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(Reference retrieved automatically from Web of Science through information on FAPESP grant and its corresponding number as mentioned in the publication by the authors.)

Forest cover enhances natural enemy diversity and biological control services in Brazilian sun coffee plantations

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Medeiros, Hugo Reis [1, 2] ; Grandinete, Yuri Campanholo [3] ; Manning, Paul [4] ; Harper, Karen A. [5, 6, 7] ; Cutler, G. Christopher [4] ; Tyedmers, Peter [5, 6] ; Righi, Ciro Abbud [8, 1] ; Ribeiro, Milton Cezar [2]
Total Authors: 8
[1] Univ Sao Paulo, CENA, Propama Posgrad Ecol Aplicada Interunidades, BR-13400000 Piracicaba, SP - Brazil
[2] Univ Estadual Paulista, UNESP, Inst Biociencias, Dept Ecol, Spatial Ecol & Conservat Lab LEEC, BR-13506900 Rio Claro, SP - Brazil
[3] Univ Estadual Paulista, UNESP, Dept Zool & Bot, Inst Biociencias Letras & Ciencias Exatas IBILCE, BR-15054000 Sao Jose Do Rio Preto, SP - Brazil
[4] Dalhousie Univ, Fac Agr, Dept Plant Food & Environm Sci, Truro, NS B2N 5E3 - Canada
[5] Dalhousie Univ, Sch Resource & Environm Studies, Halifax, NS B3H 4R2 - Canada
[6] Dalhousie Univ, Coll Sustainabil, Halifax, NS B3H 4R2 - Canada
[7] St Marys Univ, Biol Dept, Halifax, NS B3H 3C3 - Canada
[8] Univ Sao Paulo, ESALQ, Dept Ciencias Florestais, BR-13418900 Piracicaba, SP - Brazil
Total Affiliations: 8
Document type: Journal article
Web of Science Citations: 0

Landscape structure and crop management directly affect insect communities, which can influence agriculturally relevant ecosystem services and disservices. However, little is known about the effect of landscape structure and local factors on pests, natural enemies, and biological control services in the Neotropics. We investigated how environmental conditions at local and landscape levels affect Leucoptera coffeella (insect pest), social wasps (natural enemies), and the provision of biological control services in 16 Brazilian coffee plantations under different crop management and landscape contexts. We considered microclimatic conditions, coffee plantation size, and management intensity at the local level; and forest cover, landscape diversity, and edge density at the landscape level. Pest population, wasp communities, and biocontrol services were monitored in wet and dry seasons when L. coffeella outbreaks occur. We found that the amount of forest in the surrounding landscape was more important for explaining patterns than the local environment, landscape diversity, or landscape configuration. In both seasons, L. coffeella was negatively affected by forest cover, whereas biological control and richness and abundance of social wasps increased with increasing forest cover at multiple spatial scales. Moreover, biological control was positively correlated with wasp abundance during pest outbreaks, suggesting that social wasps are important natural enemies and provide pest control services within coffee plantations. We provide the first empirical evidence that forest cover is important for the maintenance of social wasp diversity and associated pest control services in a Brazilian coffee-producing region. (AU)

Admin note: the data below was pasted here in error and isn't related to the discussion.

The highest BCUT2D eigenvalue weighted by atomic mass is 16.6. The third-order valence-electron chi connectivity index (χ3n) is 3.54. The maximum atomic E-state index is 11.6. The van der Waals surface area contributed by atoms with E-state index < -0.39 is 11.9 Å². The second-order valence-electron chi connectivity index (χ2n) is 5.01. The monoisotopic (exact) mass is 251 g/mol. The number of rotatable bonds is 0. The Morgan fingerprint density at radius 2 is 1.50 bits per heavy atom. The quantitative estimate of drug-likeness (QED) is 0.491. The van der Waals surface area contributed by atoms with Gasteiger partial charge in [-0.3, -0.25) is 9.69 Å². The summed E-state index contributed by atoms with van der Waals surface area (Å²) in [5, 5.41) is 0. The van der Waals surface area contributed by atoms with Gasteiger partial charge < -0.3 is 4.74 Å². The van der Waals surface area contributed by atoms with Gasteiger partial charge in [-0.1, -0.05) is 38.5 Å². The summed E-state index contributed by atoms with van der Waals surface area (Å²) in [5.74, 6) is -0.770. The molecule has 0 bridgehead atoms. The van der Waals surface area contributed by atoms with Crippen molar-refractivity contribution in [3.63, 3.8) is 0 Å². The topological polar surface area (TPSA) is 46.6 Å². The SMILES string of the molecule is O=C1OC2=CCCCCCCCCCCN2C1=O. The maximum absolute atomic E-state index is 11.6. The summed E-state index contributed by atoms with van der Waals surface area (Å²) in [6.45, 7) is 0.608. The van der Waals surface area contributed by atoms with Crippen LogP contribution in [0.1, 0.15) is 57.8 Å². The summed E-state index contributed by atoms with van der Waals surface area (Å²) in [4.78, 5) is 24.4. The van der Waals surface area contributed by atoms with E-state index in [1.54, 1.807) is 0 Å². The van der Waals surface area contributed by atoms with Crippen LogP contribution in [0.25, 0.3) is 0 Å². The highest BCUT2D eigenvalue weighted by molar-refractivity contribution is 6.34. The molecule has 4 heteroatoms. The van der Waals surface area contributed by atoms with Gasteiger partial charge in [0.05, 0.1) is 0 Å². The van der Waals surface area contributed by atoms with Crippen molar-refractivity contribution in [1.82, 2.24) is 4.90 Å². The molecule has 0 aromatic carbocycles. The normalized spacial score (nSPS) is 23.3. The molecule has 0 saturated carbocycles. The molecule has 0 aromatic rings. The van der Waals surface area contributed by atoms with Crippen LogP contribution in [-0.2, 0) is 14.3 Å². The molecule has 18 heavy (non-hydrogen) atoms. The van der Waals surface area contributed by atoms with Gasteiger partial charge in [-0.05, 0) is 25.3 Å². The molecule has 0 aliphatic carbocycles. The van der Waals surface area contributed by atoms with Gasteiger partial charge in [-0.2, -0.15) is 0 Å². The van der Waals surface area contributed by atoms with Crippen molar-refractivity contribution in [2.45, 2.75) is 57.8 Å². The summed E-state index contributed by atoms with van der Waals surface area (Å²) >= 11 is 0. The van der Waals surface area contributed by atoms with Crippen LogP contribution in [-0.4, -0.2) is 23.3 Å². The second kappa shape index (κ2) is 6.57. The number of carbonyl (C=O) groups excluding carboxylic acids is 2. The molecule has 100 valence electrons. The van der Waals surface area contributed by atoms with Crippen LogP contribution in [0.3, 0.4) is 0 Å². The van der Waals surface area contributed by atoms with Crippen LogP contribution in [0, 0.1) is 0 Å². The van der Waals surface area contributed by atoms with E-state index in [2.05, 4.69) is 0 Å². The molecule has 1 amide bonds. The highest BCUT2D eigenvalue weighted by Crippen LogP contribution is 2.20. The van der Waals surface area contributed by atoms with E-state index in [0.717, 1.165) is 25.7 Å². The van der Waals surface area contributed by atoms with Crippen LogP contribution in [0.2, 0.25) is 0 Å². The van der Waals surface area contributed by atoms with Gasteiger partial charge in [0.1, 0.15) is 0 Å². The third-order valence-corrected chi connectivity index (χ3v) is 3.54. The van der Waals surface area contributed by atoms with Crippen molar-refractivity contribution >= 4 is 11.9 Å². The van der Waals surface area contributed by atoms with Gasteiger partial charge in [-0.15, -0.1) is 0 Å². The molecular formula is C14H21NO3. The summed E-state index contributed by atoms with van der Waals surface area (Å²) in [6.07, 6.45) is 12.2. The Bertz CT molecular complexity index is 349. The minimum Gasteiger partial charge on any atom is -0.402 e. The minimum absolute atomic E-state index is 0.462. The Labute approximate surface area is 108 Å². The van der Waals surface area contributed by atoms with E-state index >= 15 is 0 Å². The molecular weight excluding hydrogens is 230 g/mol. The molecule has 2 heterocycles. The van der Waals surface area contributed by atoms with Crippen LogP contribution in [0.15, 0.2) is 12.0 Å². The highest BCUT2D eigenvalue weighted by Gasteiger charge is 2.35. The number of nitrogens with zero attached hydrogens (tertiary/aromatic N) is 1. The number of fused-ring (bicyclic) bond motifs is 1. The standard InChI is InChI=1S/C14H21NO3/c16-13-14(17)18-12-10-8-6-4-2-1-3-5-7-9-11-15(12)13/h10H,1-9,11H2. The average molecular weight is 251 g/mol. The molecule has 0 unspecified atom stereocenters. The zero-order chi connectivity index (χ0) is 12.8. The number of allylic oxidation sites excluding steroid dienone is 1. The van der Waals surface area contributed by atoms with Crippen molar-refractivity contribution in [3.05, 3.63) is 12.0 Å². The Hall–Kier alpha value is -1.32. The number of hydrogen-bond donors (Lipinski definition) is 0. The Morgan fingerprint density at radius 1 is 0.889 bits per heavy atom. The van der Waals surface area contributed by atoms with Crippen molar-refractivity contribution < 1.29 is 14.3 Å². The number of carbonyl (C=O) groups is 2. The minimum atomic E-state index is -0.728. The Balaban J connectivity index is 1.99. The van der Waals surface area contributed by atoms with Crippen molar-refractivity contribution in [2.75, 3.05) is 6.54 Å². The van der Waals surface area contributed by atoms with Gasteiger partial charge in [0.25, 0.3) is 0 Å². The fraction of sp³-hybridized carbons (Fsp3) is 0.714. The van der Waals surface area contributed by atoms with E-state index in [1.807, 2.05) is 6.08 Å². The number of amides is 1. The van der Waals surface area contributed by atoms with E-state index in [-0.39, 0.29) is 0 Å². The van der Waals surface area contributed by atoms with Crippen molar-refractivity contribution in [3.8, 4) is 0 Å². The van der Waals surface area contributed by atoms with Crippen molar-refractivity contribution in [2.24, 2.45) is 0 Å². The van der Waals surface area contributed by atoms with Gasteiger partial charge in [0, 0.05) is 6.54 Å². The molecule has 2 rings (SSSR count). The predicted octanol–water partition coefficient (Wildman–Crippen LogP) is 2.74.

FAPESP's process: 13/50421-2 - New sampling methods and statistical tools for biodiversity research: integrating animal movement ecology with population and community ecology
Grantee:Milton Cezar Ribeiro
Support type: Regular Research Grants